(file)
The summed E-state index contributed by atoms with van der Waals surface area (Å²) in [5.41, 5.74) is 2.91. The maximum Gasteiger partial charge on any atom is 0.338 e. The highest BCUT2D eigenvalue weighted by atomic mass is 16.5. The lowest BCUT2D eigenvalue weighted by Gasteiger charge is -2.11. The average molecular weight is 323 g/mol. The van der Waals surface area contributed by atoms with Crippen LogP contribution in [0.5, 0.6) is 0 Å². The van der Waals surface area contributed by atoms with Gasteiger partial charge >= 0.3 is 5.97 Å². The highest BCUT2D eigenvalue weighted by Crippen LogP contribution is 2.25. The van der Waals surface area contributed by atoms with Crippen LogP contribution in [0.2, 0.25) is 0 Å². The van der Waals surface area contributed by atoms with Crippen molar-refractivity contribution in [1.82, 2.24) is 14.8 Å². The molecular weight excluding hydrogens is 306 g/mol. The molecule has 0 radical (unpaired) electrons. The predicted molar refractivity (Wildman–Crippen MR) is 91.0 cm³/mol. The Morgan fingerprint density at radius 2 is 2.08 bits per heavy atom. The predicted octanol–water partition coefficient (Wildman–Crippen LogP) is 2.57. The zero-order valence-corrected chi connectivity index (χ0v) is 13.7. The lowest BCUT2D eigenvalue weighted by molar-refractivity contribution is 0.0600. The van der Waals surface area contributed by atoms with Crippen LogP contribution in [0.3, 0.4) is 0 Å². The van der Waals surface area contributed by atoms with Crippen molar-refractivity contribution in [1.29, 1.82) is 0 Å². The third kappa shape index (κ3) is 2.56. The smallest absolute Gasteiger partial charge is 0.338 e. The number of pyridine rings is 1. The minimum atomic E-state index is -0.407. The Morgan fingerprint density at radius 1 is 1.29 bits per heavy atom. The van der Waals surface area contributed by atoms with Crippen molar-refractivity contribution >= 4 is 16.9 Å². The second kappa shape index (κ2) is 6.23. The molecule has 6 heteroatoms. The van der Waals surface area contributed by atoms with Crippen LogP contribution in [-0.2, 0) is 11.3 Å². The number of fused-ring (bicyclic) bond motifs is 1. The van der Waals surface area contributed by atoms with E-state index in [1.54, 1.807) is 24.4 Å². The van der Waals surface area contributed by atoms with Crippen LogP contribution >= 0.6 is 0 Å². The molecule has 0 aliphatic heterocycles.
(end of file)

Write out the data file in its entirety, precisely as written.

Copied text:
The summed E-state index contributed by atoms with van der Waals surface area (Å²) in [5.41, 5.74) is 2.91. The maximum Gasteiger partial charge on any atom is 0.338 e. The highest BCUT2D eigenvalue weighted by atomic mass is 16.5. The lowest BCUT2D eigenvalue weighted by Gasteiger charge is -2.11. The average molecular weight is 323 g/mol. The van der Waals surface area contributed by atoms with Crippen LogP contribution in [0.5, 0.6) is 0 Å². The van der Waals surface area contributed by atoms with Gasteiger partial charge >= 0.3 is 5.97 Å². The highest BCUT2D eigenvalue weighted by Crippen LogP contribution is 2.25. The van der Waals surface area contributed by atoms with Crippen LogP contribution in [0.2, 0.25) is 0 Å². The van der Waals surface area contributed by atoms with Crippen molar-refractivity contribution in [1.82, 2.24) is 14.8 Å². The molecular weight excluding hydrogens is 306 g/mol. The molecule has 0 radical (unpaired) electrons. The predicted molar refractivity (Wildman–Crippen MR) is 91.0 cm³/mol. The Morgan fingerprint density at radius 2 is 2.08 bits per heavy atom. The predicted octanol–water partition coefficient (Wildman–Crippen LogP) is 2.57. The zero-order valence-corrected chi connectivity index (χ0v) is 13.7. The lowest BCUT2D eigenvalue weighted by molar-refractivity contribution is 0.0600. The van der Waals surface area contributed by atoms with Crippen LogP contribution in [0.3, 0.4) is 0 Å². The van der Waals surface area contributed by atoms with Crippen molar-refractivity contribution in [1.29, 1.82) is 0 Å². The third kappa shape index (κ3) is 2.56. The smallest absolute Gasteiger partial charge is 0.338 e. The number of pyridine rings is 1. The minimum atomic E-state index is -0.407. The Morgan fingerprint density at radius 1 is 1.29 bits per heavy atom. The van der Waals surface area contributed by atoms with Crippen molar-refractivity contribution >= 4 is 16.9 Å². The second kappa shape index (κ2) is 6.23. The molecule has 6 heteroatoms. The van der Waals surface area contributed by atoms with Crippen LogP contribution in [-0.2, 0) is 11.3 Å². The number of fused-ring (bicyclic) bond motifs is 1. The van der Waals surface area contributed by atoms with E-state index in [1.54, 1.807) is 24.4 Å². The van der Waals surface area contributed by atoms with Crippen LogP contribution >= 0.6 is 0 Å². The molecule has 0 aliphatic heterocycles.